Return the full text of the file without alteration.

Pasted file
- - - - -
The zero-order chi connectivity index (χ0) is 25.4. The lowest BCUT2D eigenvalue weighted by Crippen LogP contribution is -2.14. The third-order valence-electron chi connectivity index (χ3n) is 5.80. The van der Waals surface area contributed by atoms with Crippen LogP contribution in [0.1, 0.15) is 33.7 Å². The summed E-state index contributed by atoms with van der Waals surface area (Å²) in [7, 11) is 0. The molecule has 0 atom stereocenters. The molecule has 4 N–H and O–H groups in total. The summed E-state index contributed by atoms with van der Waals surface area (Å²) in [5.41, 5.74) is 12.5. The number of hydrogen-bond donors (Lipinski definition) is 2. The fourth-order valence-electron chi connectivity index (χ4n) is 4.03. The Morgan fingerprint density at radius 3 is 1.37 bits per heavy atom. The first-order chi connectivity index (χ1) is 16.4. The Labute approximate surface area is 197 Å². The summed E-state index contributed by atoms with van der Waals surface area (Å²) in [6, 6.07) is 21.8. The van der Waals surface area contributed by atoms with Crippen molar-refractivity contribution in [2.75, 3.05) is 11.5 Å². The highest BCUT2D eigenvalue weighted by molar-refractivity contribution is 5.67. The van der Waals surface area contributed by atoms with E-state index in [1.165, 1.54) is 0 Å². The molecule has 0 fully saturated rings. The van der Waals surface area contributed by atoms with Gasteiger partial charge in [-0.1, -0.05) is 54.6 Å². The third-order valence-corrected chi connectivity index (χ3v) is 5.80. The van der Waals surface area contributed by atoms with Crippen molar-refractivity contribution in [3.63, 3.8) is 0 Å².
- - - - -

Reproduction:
The zero-order chi connectivity index (χ0) is 25.4. The lowest BCUT2D eigenvalue weighted by Crippen LogP contribution is -2.14. The third-order valence-electron chi connectivity index (χ3n) is 5.80. The van der Waals surface area contributed by atoms with Crippen LogP contribution in [0.1, 0.15) is 33.7 Å². The summed E-state index contributed by atoms with van der Waals surface area (Å²) in [7, 11) is 0. The molecule has 0 atom stereocenters. The molecule has 4 N–H and O–H groups in total. The summed E-state index contributed by atoms with van der Waals surface area (Å²) in [5.41, 5.74) is 12.5. The number of hydrogen-bond donors (Lipinski definition) is 2. The fourth-order valence-electron chi connectivity index (χ4n) is 4.03. The Morgan fingerprint density at radius 3 is 1.37 bits per heavy atom. The first-order chi connectivity index (χ1) is 16.4. The Labute approximate surface area is 197 Å². The summed E-state index contributed by atoms with van der Waals surface area (Å²) in [6, 6.07) is 21.8. The van der Waals surface area contributed by atoms with Crippen molar-refractivity contribution in [2.75, 3.05) is 11.5 Å². The highest BCUT2D eigenvalue weighted by molar-refractivity contribution is 5.67. The van der Waals surface area contributed by atoms with E-state index in [1.165, 1.54) is 0 Å². The molecule has 0 fully saturated rings. The van der Waals surface area contributed by atoms with Gasteiger partial charge in [-0.1, -0.05) is 54.6 Å². The third-order valence-corrected chi connectivity index (χ3v) is 5.80. The van der Waals surface area contributed by atoms with Crippen molar-refractivity contribution in [3.63, 3.8) is 0 Å².